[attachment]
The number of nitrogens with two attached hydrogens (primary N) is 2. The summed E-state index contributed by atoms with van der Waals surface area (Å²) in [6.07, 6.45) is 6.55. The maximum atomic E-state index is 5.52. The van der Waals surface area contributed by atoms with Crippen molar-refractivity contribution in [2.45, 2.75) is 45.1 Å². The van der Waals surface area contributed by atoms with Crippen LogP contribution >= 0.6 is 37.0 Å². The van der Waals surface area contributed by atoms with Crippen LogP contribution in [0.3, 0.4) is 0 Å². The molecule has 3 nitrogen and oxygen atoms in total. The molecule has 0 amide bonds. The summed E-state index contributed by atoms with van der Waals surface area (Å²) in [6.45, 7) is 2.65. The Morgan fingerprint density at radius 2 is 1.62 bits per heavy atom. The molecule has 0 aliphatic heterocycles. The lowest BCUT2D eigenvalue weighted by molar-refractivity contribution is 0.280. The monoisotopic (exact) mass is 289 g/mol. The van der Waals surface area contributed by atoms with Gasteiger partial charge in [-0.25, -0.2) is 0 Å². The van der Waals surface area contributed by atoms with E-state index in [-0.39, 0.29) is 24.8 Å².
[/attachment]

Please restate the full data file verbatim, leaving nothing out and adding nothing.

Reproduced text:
The number of nitrogens with two attached hydrogens (primary N) is 2. The summed E-state index contributed by atoms with van der Waals surface area (Å²) in [6.07, 6.45) is 6.55. The maximum atomic E-state index is 5.52. The van der Waals surface area contributed by atoms with Crippen molar-refractivity contribution in [2.45, 2.75) is 45.1 Å². The van der Waals surface area contributed by atoms with Crippen LogP contribution >= 0.6 is 37.0 Å². The van der Waals surface area contributed by atoms with Crippen LogP contribution in [0.3, 0.4) is 0 Å². The molecule has 3 nitrogen and oxygen atoms in total. The molecule has 0 amide bonds. The summed E-state index contributed by atoms with van der Waals surface area (Å²) in [6.45, 7) is 2.65. The Morgan fingerprint density at radius 2 is 1.62 bits per heavy atom. The molecule has 0 aliphatic heterocycles. The lowest BCUT2D eigenvalue weighted by molar-refractivity contribution is 0.280. The monoisotopic (exact) mass is 289 g/mol. The van der Waals surface area contributed by atoms with Gasteiger partial charge in [-0.25, -0.2) is 0 Å². The van der Waals surface area contributed by atoms with E-state index in [-0.39, 0.29) is 24.8 Å².